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Indeed, it can be argued that the spread of democratic procedures is essentially a form of global integration. It is a way in which the institutions and practices necessary to participate in the global system are established. These can range from regulations governing foreign investment and trade, to the political legitimacy required to be considered a serious actor in the various fora of global governance. The Human Rights Report of the British Foreign and Commonwealth Office argues that the increased commitment to democracy promotion is driven by a twin logic ‘because it is the right thing to do and because we have a direct interest in building the conditions for sustainable global security and prosperity while fostering reliable and responsible international partners’ (quoted in Youngs 2006: 212).

 
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Whether global integration also leads to substantive democracy, however, depends on whether individuals are able to influence the terms of global integration. In many cases, the newly emerging democracies are offered standard recipes for transition, all of which are adopted by competing political parties. Indeed the language of transition is often reminiscent of the language of authoritarianism, as supposedly technical solutions are offered to social and economic problems and the pain of transition is merely medicine needed to reach some promised utopia. The communists called on people to tighten their belts and work harder so that they could attain socialism; nowadays people are told much the same things in the hopes of reaching the nirvana of capitalism. Citizens experience their rulers as distant and manipulative as in former times. Moreover, the lack of choice in the new democracies often leads to an emphasis on religious and ethnic difference as a way of winning votes in the absence of any progressive alternative to the standard transition recipe.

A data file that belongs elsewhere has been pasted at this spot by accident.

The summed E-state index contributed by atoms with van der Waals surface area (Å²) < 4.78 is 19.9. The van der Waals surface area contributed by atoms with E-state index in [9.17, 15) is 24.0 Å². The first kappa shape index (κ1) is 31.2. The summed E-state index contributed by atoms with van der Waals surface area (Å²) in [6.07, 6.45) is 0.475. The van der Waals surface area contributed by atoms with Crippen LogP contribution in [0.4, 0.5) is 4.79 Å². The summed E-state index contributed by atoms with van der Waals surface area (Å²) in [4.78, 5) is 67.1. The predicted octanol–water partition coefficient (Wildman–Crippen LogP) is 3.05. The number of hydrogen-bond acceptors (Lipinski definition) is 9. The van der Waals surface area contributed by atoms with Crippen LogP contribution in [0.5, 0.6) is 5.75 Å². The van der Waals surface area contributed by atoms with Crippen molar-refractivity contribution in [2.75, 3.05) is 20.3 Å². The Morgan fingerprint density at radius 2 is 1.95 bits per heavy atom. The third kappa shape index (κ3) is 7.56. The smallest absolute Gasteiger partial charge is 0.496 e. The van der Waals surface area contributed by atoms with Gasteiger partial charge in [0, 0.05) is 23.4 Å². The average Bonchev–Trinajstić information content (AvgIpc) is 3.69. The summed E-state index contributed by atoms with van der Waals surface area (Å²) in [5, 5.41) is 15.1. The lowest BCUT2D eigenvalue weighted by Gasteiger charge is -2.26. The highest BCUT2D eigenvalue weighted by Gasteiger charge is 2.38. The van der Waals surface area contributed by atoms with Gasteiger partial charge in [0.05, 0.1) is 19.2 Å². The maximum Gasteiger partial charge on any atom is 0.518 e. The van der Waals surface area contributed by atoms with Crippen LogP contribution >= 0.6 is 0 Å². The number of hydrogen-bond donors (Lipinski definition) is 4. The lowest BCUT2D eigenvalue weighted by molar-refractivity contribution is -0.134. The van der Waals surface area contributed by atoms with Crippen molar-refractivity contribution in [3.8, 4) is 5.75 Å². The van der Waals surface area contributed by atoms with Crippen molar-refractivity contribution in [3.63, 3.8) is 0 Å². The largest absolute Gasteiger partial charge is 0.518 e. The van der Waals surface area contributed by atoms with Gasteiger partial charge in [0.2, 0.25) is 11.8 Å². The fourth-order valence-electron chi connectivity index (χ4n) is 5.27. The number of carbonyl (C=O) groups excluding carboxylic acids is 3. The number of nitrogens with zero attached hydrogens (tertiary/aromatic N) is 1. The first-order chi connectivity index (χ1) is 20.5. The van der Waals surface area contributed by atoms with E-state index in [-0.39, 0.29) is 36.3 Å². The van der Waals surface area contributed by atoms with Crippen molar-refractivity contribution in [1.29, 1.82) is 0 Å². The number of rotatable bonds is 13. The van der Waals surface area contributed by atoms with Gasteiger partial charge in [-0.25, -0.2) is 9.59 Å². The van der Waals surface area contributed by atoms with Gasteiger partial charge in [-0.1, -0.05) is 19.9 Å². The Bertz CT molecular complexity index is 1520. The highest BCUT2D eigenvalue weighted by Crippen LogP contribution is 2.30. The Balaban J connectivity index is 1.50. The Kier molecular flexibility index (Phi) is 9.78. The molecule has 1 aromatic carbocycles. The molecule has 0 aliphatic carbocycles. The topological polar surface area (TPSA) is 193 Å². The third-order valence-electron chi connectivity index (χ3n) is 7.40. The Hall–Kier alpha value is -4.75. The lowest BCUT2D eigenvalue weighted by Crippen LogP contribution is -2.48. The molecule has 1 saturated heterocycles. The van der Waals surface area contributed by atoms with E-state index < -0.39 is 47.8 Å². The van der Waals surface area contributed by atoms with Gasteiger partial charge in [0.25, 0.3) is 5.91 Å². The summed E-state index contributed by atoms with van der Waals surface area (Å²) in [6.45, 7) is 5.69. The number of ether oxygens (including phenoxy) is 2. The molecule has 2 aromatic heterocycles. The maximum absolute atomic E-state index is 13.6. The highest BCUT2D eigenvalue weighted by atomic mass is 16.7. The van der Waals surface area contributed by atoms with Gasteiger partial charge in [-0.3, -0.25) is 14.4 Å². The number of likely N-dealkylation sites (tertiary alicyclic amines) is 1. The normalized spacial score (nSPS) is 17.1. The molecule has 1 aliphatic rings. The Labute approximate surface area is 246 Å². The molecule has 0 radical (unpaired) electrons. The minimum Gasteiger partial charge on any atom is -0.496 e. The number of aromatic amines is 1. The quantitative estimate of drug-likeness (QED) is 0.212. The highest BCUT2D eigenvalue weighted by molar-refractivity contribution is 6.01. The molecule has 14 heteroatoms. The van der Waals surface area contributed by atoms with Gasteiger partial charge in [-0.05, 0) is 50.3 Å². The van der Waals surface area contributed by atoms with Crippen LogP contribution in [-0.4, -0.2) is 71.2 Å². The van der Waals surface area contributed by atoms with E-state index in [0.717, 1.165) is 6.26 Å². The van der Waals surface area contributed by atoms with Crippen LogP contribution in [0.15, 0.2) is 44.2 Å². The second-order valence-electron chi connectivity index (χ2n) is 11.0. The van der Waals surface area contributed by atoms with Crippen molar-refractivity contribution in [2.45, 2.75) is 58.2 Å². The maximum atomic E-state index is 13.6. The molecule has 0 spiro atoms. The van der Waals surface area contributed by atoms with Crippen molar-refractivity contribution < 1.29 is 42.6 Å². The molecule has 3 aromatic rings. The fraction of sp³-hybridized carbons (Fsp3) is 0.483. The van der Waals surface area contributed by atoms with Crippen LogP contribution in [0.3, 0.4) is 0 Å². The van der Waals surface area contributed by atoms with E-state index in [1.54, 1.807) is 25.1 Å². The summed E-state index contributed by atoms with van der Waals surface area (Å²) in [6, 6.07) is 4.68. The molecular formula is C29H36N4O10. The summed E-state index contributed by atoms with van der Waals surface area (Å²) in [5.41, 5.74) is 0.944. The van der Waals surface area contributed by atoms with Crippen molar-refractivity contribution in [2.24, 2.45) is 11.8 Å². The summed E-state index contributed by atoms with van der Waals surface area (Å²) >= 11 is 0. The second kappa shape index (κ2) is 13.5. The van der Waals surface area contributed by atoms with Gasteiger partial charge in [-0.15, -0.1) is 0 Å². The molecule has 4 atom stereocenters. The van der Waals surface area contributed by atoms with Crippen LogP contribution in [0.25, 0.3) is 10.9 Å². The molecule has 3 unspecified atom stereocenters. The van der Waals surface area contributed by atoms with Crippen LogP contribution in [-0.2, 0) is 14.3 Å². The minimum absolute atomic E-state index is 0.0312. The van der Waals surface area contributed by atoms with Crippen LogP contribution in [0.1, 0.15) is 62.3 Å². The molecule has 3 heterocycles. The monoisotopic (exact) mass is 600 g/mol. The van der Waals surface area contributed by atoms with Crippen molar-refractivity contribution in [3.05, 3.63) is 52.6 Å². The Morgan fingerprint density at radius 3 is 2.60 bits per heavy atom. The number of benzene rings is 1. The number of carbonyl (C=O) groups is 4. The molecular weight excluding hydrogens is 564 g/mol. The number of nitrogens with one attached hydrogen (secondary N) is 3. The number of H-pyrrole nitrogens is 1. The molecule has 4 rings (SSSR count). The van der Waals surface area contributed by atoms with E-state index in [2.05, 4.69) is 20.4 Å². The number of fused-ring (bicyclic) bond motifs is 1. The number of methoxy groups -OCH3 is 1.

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There are, of course, important differences among the newly emerging democracies. Some countries, especially in the Balkans and Africa, have disintegrated under the impact of liberalisation. Ian Bremmer’s book The J Curve (2006) suggests that it is during the transition from authoritarianism to democracy that the risk of instability is greatest. Other countries in Southern and Central Europe are considered relatively successful. Part of the explanation has to do with specific legacies and experiences in the past and part has to do with economic factors. But if we understand the spread of democratic institutions as a form of global integration, then these differences also have to do with the terms of global integration – the extent to which newly emerging democracies are able to shape their position in the global system. And these, in turn, depend on the various instruments through which democracy is developed. The more that democratic institutions are introduced as a result of pressure from above, the less favourable the terms are likely to be. Conversely, the more that democracy is the outcome of the actions of individuals wanting to influence the conditions of their lives, the better the terms of global integration and the more substantive is democracy. Joining the EU was very important for Central and Southern European countries because it strengthened significantly their ability to influence the terms of their integration in the global system.